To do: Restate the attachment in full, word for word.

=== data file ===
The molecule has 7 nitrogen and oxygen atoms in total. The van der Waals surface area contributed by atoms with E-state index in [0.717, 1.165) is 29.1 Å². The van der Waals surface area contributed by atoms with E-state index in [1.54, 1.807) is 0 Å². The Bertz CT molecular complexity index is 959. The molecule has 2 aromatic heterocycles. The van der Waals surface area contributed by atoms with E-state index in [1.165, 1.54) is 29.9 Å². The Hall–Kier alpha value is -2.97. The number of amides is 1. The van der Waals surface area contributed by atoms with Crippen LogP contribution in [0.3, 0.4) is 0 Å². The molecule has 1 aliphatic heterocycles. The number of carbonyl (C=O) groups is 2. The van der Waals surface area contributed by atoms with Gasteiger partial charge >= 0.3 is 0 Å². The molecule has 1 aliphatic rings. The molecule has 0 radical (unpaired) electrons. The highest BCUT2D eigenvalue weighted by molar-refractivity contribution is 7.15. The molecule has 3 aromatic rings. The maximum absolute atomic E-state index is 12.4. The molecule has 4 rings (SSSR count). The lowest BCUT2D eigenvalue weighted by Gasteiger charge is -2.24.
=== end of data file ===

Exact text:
The molecule has 7 nitrogen and oxygen atoms in total. The van der Waals surface area contributed by atoms with E-state index in [0.717, 1.165) is 29.1 Å². The van der Waals surface area contributed by atoms with E-state index in [1.54, 1.807) is 0 Å². The Bertz CT molecular complexity index is 959. The molecule has 2 aromatic heterocycles. The van der Waals surface area contributed by atoms with E-state index in [1.165, 1.54) is 29.9 Å². The Hall–Kier alpha value is -2.97. The number of amides is 1. The van der Waals surface area contributed by atoms with Crippen LogP contribution in [0.3, 0.4) is 0 Å². The molecule has 1 aliphatic heterocycles. The number of carbonyl (C=O) groups is 2. The van der Waals surface area contributed by atoms with Gasteiger partial charge >= 0.3 is 0 Å². The molecule has 1 aliphatic rings. The molecule has 0 radical (unpaired) electrons. The highest BCUT2D eigenvalue weighted by molar-refractivity contribution is 7.15. The molecule has 3 aromatic rings. The maximum absolute atomic E-state index is 12.4. The molecule has 4 rings (SSSR count). The lowest BCUT2D eigenvalue weighted by Gasteiger charge is -2.24.